So, What Really Are Apprenticeships Again?

Career Oct 26, 2021

Consider this: you spend years grinding before getting your degree but feel stressed about not knowing what to do next. You owe thousands of dollars in student loans but cannot find a job that pays well enough to sustain you. Eventually, you end up discovering that the skills you had learned through university aren't enough in the changing world of work.

While this description may sound terrifying, it is not that uncommon an experience. That's where apprenticeships come in: you get paid employment and sponsored training without ever having to go to university, making it a realistic alternative to obtaining a degree!

Apprenticeships are what you make of them!

The flexibility of apprenticeships makes it fascinating to see how drastically different the journey of two apprentices can be.

Choosing the path

Some people are highly interested in the industry they choose to apply to, can't wait to be a part of it, and see apprenticeships as a jumpstart into that sector. While that does sound like a plan, it doesn't have to be the case, and it's okay if you are only looking to explore through relevant experience. One of our podcast guests, Allanah Green, worked as a Digital & Technological Solutions Degree Apprentice at BT but was not much into technology. Instead, she chose Literature and Geography in high school. So, really, it's more of a matter of following what captivates you.

Apprenticeships can last for different time periods depending on your program and where you are. In the UK, they generally last between 1 and 5 years. So, if you just want to figure out whether it's a path that could work for you or feel drawn enough to commit yourself for a long time, you can always look for paths that fit your needs.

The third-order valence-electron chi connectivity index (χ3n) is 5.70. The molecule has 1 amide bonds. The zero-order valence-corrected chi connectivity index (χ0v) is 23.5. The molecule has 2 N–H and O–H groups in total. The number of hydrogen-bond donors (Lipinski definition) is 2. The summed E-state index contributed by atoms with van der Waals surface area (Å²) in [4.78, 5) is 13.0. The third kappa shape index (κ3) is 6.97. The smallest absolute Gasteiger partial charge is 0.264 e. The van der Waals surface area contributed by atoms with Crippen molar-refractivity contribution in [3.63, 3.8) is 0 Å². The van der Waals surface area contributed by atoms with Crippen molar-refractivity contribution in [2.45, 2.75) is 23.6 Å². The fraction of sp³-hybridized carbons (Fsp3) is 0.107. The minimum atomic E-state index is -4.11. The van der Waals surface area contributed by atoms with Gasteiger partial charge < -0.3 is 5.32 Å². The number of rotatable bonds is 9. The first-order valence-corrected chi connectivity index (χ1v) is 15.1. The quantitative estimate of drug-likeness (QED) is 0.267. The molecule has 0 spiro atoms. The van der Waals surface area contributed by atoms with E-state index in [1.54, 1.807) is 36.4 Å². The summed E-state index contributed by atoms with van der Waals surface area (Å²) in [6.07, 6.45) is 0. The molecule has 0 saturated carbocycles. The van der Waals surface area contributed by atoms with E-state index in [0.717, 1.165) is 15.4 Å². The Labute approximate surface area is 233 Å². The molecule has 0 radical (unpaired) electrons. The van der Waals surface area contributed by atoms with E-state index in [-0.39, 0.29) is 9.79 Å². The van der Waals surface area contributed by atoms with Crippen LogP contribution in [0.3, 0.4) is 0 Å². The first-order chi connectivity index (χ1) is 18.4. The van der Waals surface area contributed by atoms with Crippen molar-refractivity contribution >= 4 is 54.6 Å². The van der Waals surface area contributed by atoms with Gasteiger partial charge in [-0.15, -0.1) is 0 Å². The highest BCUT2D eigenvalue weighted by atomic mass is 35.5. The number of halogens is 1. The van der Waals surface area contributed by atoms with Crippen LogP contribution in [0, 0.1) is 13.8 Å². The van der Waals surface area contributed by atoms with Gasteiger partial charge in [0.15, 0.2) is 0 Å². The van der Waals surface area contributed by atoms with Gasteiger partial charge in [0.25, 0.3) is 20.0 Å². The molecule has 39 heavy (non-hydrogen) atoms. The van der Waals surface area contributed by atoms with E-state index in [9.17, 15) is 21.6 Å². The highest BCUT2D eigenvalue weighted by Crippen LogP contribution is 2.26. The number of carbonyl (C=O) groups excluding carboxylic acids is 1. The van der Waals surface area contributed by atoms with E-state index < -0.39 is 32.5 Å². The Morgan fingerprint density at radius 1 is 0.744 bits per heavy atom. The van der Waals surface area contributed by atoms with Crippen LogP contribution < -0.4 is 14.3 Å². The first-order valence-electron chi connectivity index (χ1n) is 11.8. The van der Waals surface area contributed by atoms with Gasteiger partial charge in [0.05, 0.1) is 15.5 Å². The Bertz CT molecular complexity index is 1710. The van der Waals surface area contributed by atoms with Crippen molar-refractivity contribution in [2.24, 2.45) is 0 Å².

It doesn't have to be an alternative!

You don't always have to choose between university and apprenticeships. Degree apprenticeships pay you for your work, in addition to paying your tuition as you get the same qualifications as you otherwise would. However, working towards a degree while also having a full-time job is challenging. Your social life may look different from what you expect, and you might not be inclined to commit to a career too early on. But it's definitely doable if you are willing to put in the work, and at least an option worth considering.

If apprenticeships sound like something you want to look into, you can find compiled resources about UK apprenticeships here.


Ritika Singhal

Senior year student passionate about social justice and inclusive reform | she/her